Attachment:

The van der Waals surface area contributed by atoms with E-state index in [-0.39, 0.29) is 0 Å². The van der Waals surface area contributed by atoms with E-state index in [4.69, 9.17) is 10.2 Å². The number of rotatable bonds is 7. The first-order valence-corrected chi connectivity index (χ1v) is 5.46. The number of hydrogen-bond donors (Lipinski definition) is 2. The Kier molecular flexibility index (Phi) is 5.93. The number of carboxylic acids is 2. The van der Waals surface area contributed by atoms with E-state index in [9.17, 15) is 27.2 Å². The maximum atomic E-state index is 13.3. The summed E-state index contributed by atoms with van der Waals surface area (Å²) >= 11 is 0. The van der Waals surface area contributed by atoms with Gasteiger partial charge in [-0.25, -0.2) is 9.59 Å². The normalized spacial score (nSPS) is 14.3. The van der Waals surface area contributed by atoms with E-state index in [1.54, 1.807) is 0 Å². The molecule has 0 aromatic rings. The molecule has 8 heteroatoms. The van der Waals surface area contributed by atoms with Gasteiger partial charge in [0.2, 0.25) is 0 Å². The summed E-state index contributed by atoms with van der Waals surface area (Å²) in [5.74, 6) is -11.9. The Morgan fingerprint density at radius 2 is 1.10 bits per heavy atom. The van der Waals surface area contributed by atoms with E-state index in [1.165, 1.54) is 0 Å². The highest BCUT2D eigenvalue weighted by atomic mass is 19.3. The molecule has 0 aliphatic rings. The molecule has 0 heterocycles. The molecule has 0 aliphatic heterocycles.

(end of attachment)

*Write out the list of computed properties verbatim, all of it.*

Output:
The van der Waals surface area contributed by atoms with E-state index in [-0.39, 0.29) is 0 Å². The van der Waals surface area contributed by atoms with E-state index in [4.69, 9.17) is 10.2 Å². The number of rotatable bonds is 7. The first-order valence-corrected chi connectivity index (χ1v) is 5.46. The number of hydrogen-bond donors (Lipinski definition) is 2. The Kier molecular flexibility index (Phi) is 5.93. The number of carboxylic acids is 2. The van der Waals surface area contributed by atoms with E-state index in [9.17, 15) is 27.2 Å². The maximum atomic E-state index is 13.3. The summed E-state index contributed by atoms with van der Waals surface area (Å²) >= 11 is 0. The van der Waals surface area contributed by atoms with Gasteiger partial charge in [-0.25, -0.2) is 9.59 Å². The normalized spacial score (nSPS) is 14.3. The van der Waals surface area contributed by atoms with E-state index in [1.54, 1.807) is 0 Å². The molecule has 0 aromatic rings. The molecule has 8 heteroatoms. The van der Waals surface area contributed by atoms with Gasteiger partial charge in [0.2, 0.25) is 0 Å². The summed E-state index contributed by atoms with van der Waals surface area (Å²) in [5.74, 6) is -11.9. The Morgan fingerprint density at radius 2 is 1.10 bits per heavy atom. The van der Waals surface area contributed by atoms with E-state index in [1.165, 1.54) is 0 Å². The highest BCUT2D eigenvalue weighted by atomic mass is 19.3. The molecule has 0 aliphatic rings. The molecule has 0 heterocycles. The molecule has 0 aliphatic heterocycles.